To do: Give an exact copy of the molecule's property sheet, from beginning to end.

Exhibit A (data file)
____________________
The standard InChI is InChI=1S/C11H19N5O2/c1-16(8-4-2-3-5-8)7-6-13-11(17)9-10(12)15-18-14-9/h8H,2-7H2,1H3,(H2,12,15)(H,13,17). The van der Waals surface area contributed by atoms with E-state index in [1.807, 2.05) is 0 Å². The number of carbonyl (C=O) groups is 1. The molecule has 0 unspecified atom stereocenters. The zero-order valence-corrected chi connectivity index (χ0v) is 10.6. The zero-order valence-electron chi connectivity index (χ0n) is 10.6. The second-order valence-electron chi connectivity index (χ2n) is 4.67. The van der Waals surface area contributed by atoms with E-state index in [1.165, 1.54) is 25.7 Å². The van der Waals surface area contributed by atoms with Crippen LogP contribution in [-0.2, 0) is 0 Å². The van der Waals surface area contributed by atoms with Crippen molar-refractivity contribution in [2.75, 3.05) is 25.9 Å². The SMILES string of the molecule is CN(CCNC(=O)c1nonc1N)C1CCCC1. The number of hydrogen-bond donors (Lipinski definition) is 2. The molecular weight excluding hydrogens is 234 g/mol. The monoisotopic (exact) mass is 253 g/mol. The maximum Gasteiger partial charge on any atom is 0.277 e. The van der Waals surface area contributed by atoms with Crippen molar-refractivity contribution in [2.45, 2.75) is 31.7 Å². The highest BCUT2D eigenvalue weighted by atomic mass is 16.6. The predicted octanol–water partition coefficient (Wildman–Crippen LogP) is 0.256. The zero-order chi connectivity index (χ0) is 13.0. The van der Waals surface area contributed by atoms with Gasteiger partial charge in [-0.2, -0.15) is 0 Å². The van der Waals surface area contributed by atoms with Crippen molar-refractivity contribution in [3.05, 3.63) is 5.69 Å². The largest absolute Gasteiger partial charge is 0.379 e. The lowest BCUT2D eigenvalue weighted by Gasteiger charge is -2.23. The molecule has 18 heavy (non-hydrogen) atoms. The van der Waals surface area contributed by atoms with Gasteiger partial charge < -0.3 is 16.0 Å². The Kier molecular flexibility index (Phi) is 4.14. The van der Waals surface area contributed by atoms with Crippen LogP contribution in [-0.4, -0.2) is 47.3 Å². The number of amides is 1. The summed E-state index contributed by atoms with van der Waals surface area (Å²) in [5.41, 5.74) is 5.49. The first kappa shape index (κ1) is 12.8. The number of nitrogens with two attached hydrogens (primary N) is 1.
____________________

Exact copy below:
The standard InChI is InChI=1S/C11H19N5O2/c1-16(8-4-2-3-5-8)7-6-13-11(17)9-10(12)15-18-14-9/h8H,2-7H2,1H3,(H2,12,15)(H,13,17). The van der Waals surface area contributed by atoms with E-state index in [1.807, 2.05) is 0 Å². The number of carbonyl (C=O) groups is 1. The molecule has 0 unspecified atom stereocenters. The zero-order valence-corrected chi connectivity index (χ0v) is 10.6. The zero-order valence-electron chi connectivity index (χ0n) is 10.6. The second-order valence-electron chi connectivity index (χ2n) is 4.67. The van der Waals surface area contributed by atoms with E-state index in [1.165, 1.54) is 25.7 Å². The van der Waals surface area contributed by atoms with Crippen LogP contribution in [-0.2, 0) is 0 Å². The van der Waals surface area contributed by atoms with Crippen molar-refractivity contribution in [2.75, 3.05) is 25.9 Å². The SMILES string of the molecule is CN(CCNC(=O)c1nonc1N)C1CCCC1. The number of hydrogen-bond donors (Lipinski definition) is 2. The molecular weight excluding hydrogens is 234 g/mol. The monoisotopic (exact) mass is 253 g/mol. The maximum Gasteiger partial charge on any atom is 0.277 e. The van der Waals surface area contributed by atoms with Crippen molar-refractivity contribution in [2.45, 2.75) is 31.7 Å². The highest BCUT2D eigenvalue weighted by atomic mass is 16.6. The predicted octanol–water partition coefficient (Wildman–Crippen LogP) is 0.256. The zero-order chi connectivity index (χ0) is 13.0. The van der Waals surface area contributed by atoms with Gasteiger partial charge in [-0.2, -0.15) is 0 Å². The van der Waals surface area contributed by atoms with Crippen molar-refractivity contribution in [3.05, 3.63) is 5.69 Å². The largest absolute Gasteiger partial charge is 0.379 e. The lowest BCUT2D eigenvalue weighted by Gasteiger charge is -2.23. The molecule has 18 heavy (non-hydrogen) atoms. The van der Waals surface area contributed by atoms with Gasteiger partial charge < -0.3 is 16.0 Å². The Kier molecular flexibility index (Phi) is 4.14. The van der Waals surface area contributed by atoms with Crippen LogP contribution in [-0.4, -0.2) is 47.3 Å². The number of amides is 1. The summed E-state index contributed by atoms with van der Waals surface area (Å²) in [5.41, 5.74) is 5.49. The first kappa shape index (κ1) is 12.8. The number of nitrogens with two attached hydrogens (primary N) is 1.